Jon Catlett and Paul Frank have turned their once-failing used bookstore into one of the most thriving businesses in the Highlands. But they paid in blood for their success, for Second Story Books is not just another dusty thrift shop, but a front for the largest heroin distribution network ever based in Louisville.
The two eccentric intellectuals-turned-gun thugs enlist the help of an unscrupulous narcotics cop nicknamed Mad Dog, and a former marine importing dope through Fort Knox from Afghanistan that is purer than anything the city has ever seen. Inbetween trading muzzle flashes with a corrupt and psychotic DEA agent and thwarting two crusading homicide detectives, Catlett and Frank plan to corner the market…or at least everything South of Cincinnati.
The Big Thrill recently caught up with Jonathan Ashley to discuss his latest thriller, SOUTH OF CINCINNATI:
What do you hope readers will take away from this book?
I hope that readers, if I do my job right, develop a more empathetic worldview, especially toward those who exist on the fringes of society, those hopelessly stuck in the felon class striving desperately to escape a life of crime and achieve some semblance of grace and meaning.
How does this book make a contribution to the genre?
If I even come close to realizing my original ambition, in the tradition of Pelecanos and Price and, before them, Nelson Algren, I wanted to link crime and sociology. I was especially interested in the dynamic that we, as a society, conveniently accept or ignore, that is, those of us that it does not effect, the tragic truth that we are “served” by an inherently biased judicial system in which the rich can buy themselves out of almost any criminal charge while the poor can only pray that their public defender doesn’t altogether suck. I wanted to demonstrate that the two forces that might change the world for the better and lessen the detrimental, ripple effect of the “war on drugs” a corrupt system and cold, calloused voter base of the rich and elderly only worsen lives already threatened or destroyed by the heroin epidemic. Once this manuscript hits stores and the net, I do not imagine I’ll be very popular among Louisville law enforcement and judges and district attorneys. That’s okay. They weren’t members of my fan club to begin with.
Was there anything new you discovered, or surprised you, as you wrote this book?
I discovered my own capacity for love and forgiveness in the writing of this novel. Each character is based on someone I know, and some of these people are estranged, some I still resent from my time on the street surviving addiction and a life of crime. Through seeing them from a more objective limelight, I was able to remind myself that I was just as sick as a lot of my friends who are still struggling, and I now pray for those still suffering, on the street or on their way to some sort of redemption and recovery. Like one of my favorite writers, Don Carpenter, ends his most hilarious novel, “This is love. To hell with the rest.”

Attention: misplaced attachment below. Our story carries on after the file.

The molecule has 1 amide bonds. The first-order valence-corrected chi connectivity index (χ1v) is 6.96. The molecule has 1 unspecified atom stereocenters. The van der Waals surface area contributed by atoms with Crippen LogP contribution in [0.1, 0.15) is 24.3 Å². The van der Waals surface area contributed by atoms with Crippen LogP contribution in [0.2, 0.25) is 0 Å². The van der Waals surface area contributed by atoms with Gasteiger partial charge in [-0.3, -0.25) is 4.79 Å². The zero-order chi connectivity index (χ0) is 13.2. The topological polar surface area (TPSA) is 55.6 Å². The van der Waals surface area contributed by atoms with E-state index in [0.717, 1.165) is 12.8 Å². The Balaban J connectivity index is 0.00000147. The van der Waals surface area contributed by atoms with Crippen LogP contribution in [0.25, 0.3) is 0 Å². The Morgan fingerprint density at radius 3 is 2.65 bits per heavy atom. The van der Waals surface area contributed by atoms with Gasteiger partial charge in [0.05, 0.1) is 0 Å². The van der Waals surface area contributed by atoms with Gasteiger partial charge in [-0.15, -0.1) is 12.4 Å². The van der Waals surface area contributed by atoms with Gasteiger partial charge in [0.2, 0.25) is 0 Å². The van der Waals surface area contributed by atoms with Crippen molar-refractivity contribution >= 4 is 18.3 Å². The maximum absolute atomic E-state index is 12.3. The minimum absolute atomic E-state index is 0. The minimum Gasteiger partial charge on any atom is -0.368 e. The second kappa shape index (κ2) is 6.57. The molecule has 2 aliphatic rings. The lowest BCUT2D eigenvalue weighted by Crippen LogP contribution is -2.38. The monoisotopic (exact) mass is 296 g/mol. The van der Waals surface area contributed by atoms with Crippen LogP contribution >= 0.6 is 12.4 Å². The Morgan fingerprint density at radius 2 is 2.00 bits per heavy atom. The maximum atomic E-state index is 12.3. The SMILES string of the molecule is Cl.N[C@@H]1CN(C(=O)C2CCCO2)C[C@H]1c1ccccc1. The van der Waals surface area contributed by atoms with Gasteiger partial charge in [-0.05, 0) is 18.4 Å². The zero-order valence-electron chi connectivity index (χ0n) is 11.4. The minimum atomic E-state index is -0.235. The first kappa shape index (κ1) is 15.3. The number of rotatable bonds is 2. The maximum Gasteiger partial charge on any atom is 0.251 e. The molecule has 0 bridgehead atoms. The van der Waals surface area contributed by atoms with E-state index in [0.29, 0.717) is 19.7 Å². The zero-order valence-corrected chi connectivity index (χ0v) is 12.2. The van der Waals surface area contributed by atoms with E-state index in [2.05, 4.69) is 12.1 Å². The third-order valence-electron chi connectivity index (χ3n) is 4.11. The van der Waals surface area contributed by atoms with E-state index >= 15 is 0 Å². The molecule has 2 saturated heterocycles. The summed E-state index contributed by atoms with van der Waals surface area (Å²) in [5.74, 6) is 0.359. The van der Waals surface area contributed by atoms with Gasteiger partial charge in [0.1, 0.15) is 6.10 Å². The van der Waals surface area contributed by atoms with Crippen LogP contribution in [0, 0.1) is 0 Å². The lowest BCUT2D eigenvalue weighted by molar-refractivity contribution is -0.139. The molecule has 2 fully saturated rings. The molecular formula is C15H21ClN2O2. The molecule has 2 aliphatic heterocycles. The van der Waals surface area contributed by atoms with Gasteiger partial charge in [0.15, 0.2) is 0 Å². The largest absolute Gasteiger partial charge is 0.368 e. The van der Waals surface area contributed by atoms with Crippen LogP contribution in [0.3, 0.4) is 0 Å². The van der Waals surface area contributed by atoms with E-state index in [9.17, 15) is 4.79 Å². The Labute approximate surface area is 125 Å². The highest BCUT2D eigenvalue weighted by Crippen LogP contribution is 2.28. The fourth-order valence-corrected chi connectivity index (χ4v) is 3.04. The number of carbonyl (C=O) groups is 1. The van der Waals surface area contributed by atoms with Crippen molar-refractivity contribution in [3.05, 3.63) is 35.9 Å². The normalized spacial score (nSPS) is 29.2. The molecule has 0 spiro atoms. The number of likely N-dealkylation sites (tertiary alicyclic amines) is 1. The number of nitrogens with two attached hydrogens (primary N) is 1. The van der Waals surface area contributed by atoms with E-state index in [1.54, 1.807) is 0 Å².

No spoilers, but what can you tell us about your book that we won’t find in the jacket copy or the PR material?
I can tell you that things do not end well and expect to be left dumbfounded, maybe a little brokenhearted, and, again, I can only hope, a grand finale of this trilogy that has taken turns I didn’t even expect. I am not an optimist by nature. But this book, while at times dangerously tender, is by far the darkest project I’ve ever worked on and, conversely, the most honest. Also, the femme fatale in the book, this one far more of a challenge and, in the end, maybe even a friend to our anti-hero, is based in character on a woman I love dearly. They even fight like we do and display their affection through words of character assassination and adversary. I try to establish an almost immediate connection between the two without being cliched or obvious. The real version of Snyder tells me I’d be better at writing sex or romance novels, so perhaps I showed some of that in such scenes, whether it works or not.
What authors or books have influenced your career as a writer, and why?
Mark Smith’s The Death of the Detective is one of the finest novel’s I’ve ever read. It works as literature, It works as pulp. It works as a mystery, a whodunnit, a serial killer thriller, and, most importantly, a study of capitalist society and moral duplicity among the powerful. His work precedes Cormac McCarthy’s best, but is every bit as lyrical and moving. In fact, an apt description of his National Book Award nominated masterpiece would be if McCarthy had been asked to write for “The Wire.” His are the sentences and chapters by which I’ll always gauge my own worthiness as a writer.
Jonathan Ashley is the author of Out of Mercy and The Cost of Doing Business. His work has appeared in Crime Factory, Out of the Gutter, A Twist of Noir, LEO Weekly, Kentucky Magazine, and Yellow Mama. He lives in Lexington, KY.
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